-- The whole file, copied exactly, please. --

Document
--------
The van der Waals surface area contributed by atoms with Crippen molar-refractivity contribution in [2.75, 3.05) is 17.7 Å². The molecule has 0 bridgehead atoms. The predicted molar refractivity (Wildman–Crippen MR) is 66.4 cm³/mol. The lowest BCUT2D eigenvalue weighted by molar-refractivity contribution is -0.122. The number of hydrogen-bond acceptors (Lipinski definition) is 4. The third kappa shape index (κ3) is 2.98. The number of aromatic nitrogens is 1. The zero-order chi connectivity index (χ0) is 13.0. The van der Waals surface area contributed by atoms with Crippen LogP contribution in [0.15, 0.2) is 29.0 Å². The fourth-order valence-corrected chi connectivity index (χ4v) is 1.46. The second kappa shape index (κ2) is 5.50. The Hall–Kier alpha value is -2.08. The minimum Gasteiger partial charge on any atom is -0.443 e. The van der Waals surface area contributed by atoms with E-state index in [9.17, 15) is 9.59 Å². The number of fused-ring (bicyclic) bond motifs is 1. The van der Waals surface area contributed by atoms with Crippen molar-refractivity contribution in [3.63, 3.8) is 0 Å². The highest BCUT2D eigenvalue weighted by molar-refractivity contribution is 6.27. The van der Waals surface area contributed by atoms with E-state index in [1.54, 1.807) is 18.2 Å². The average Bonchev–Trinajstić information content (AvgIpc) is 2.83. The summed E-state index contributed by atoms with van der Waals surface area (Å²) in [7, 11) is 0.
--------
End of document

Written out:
The van der Waals surface area contributed by atoms with Crippen molar-refractivity contribution in [2.75, 3.05) is 17.7 Å². The molecule has 0 bridgehead atoms. The predicted molar refractivity (Wildman–Crippen MR) is 66.4 cm³/mol. The lowest BCUT2D eigenvalue weighted by molar-refractivity contribution is -0.122. The number of hydrogen-bond acceptors (Lipinski definition) is 4. The third kappa shape index (κ3) is 2.98. The number of aromatic nitrogens is 1. The zero-order chi connectivity index (χ0) is 13.0. The van der Waals surface area contributed by atoms with Crippen LogP contribution in [0.15, 0.2) is 29.0 Å². The fourth-order valence-corrected chi connectivity index (χ4v) is 1.46. The second kappa shape index (κ2) is 5.50. The Hall–Kier alpha value is -2.08. The minimum Gasteiger partial charge on any atom is -0.443 e. The van der Waals surface area contributed by atoms with E-state index in [9.17, 15) is 9.59 Å². The number of fused-ring (bicyclic) bond motifs is 1. The van der Waals surface area contributed by atoms with Crippen molar-refractivity contribution in [3.63, 3.8) is 0 Å². The highest BCUT2D eigenvalue weighted by molar-refractivity contribution is 6.27. The van der Waals surface area contributed by atoms with E-state index in [1.54, 1.807) is 18.2 Å². The average Bonchev–Trinajstić information content (AvgIpc) is 2.83. The summed E-state index contributed by atoms with van der Waals surface area (Å²) in [7, 11) is 0.